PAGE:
A Grid for Choosing Music

Recently my senior pastor and I were discussing music for our church.  Choosing what music to keep and what to get rid of, what to introduce and what to pass over, can be daunting.  You have to create a grid to guide you or your selections could become haphazard and unbalanced.

In the midst of that discussion a favorite scripture verse came to mind, one that has guided many of my worship discussions:

“And you shall love the Lord your God with all your heart and with all your soul and with all your mind and with all your strength.”  Mark 12:30 (ESV)

Jesus is telling people how they should love God with their entire existence.  As I reviewed a few other translations I found some expansions of this text:

  • All your heart: your devotion, your focus, your motivation
  • All your soul: your whole life
  • All your mind: your mental and moral understanding
  • All your strength: your energy

I have always felt that if a congregation truly grasps this scripture and applies it to their daily lives, worship in that congregation will explode.

This time, however, I saw another application of this verse.  If we want our congregations to worship God with all their devotion, with their whole lives, with all of their moral and mental understanding, and with all of their energy, our music must support these goals.

Here are a few applications:

Heart

  • Songs that help and teach people to love God with the proper motivation.
  • Songs that help and teach people to focus on God in the middle of a very distracting culture.

Soul

  • Songs that teach people a theology of lifestyle worship.
  • Songs that help people worship as they work throughout the week.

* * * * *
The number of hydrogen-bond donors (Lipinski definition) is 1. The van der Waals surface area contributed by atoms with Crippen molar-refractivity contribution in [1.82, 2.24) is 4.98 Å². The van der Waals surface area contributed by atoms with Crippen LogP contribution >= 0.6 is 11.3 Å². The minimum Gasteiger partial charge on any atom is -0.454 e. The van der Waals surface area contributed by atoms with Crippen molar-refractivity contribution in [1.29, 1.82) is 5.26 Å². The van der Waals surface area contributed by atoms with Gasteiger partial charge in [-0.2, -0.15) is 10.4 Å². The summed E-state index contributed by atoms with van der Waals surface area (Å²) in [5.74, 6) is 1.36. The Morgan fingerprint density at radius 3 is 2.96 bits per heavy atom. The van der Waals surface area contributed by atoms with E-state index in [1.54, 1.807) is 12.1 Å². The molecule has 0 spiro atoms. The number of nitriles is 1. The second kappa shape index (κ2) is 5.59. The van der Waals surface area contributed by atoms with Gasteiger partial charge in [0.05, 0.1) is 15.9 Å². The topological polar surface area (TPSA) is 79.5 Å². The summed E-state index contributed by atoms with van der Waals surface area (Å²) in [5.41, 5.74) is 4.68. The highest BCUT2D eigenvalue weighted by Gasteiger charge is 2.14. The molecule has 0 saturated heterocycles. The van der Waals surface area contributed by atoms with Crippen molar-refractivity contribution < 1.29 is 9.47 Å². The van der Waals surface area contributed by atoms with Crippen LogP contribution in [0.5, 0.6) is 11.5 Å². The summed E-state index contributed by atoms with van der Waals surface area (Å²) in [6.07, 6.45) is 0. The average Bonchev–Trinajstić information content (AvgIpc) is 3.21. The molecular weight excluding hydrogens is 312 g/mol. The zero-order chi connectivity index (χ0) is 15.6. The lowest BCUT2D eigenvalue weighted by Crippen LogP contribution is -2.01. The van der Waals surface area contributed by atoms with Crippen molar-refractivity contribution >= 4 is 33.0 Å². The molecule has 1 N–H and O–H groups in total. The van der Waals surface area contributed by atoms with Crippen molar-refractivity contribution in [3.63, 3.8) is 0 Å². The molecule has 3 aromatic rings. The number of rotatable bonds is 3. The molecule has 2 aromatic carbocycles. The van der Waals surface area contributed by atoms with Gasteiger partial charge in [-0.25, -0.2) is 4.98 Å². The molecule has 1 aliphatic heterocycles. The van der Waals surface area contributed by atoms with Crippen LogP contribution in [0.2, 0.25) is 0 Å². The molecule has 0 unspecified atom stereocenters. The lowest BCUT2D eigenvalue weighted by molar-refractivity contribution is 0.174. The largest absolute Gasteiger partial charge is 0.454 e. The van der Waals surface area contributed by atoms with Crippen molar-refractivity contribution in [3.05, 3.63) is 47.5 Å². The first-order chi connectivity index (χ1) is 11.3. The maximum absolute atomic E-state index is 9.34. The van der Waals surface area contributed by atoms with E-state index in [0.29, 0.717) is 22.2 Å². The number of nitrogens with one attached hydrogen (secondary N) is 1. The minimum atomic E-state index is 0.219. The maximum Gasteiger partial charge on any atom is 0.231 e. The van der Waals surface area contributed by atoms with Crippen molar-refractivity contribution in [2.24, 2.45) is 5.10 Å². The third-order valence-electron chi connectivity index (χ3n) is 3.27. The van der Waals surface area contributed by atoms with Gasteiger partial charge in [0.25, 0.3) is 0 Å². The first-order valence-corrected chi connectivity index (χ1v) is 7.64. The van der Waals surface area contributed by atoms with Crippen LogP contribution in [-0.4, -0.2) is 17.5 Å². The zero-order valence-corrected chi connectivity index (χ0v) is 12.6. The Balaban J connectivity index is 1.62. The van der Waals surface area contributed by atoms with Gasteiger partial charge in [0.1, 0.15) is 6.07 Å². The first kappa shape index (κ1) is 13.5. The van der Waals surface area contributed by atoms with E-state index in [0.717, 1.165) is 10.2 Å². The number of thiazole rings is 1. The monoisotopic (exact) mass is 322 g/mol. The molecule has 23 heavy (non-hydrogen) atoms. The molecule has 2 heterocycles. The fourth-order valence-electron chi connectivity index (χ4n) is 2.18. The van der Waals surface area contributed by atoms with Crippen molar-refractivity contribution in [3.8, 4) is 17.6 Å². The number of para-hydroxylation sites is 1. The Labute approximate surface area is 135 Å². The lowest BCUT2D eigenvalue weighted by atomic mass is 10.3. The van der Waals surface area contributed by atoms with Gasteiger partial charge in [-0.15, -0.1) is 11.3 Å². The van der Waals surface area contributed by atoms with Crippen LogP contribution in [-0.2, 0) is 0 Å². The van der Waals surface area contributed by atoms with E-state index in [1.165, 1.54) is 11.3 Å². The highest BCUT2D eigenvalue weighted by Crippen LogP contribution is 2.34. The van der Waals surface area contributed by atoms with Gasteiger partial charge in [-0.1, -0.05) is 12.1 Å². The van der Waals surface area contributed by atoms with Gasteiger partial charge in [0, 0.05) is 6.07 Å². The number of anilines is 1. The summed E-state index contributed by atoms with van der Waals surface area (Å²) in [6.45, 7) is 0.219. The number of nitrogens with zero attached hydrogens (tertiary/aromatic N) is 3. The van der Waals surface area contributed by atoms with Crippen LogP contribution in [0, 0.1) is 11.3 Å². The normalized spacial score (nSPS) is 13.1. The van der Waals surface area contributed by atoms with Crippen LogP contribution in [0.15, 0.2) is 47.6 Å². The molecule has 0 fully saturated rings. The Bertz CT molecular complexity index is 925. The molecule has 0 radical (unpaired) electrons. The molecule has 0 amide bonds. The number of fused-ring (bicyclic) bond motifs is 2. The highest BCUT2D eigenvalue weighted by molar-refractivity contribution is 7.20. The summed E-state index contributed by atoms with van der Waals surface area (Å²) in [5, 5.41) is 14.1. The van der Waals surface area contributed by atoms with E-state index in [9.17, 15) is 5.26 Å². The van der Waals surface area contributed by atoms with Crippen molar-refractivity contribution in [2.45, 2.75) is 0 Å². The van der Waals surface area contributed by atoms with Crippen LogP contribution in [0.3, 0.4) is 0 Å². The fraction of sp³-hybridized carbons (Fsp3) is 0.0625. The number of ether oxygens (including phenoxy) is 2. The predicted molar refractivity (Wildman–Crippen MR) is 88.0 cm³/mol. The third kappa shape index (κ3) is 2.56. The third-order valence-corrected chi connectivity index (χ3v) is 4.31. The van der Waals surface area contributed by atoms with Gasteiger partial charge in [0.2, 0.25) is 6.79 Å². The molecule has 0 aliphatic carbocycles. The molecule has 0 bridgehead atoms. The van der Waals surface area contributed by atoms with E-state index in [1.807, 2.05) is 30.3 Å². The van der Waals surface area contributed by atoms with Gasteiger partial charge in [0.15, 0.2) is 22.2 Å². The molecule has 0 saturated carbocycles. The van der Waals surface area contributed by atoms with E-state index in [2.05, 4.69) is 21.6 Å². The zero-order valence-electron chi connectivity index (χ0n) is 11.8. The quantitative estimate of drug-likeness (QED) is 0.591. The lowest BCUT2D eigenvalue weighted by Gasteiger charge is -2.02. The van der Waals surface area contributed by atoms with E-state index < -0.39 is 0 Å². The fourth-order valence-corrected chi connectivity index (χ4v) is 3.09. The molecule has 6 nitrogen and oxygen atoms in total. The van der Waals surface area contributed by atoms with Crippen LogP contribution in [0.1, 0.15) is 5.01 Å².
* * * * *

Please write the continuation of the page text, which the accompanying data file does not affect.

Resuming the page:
• Songs that embrace the full spectrum of life experiences, from laments to celebrations.

Mind

  • Songs that teach good doctrine.
  • Songs that preach the Gospel.
  • Songs that reshape our understanding of being made in the image of God.
  • Songs about the cross.

Strength

  • High energy and celebrative songs
  • Songs that teach us to rely on Christ rather than on ourselves.
  • Songs on strength from weakness, and that teach us that God’s grace is enough for us.

What other applications do you find for this passage of scripture?  What other grids do you use to select congregational songs?

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One thought on “A Grid for Choosing Music

  1. Maurice, I like this metric for personal worship songs (i.e. those that one sings as an individual, to God) but I think another passage or metric should be added to address corporate worship songs, those that we as a church sing together. I have found that most contemporary worship songs are personal, balance is lacking. Perhaps that fact reflects the modern view of faith as primarily a personal thing, but I believe that Jesus taught and lived a faith that had a much higher degree of the corporate – sharing faith and the life journey together. Consider the powerful lyrics of the corporate worship song “Cannot Keep You” by Gungor.

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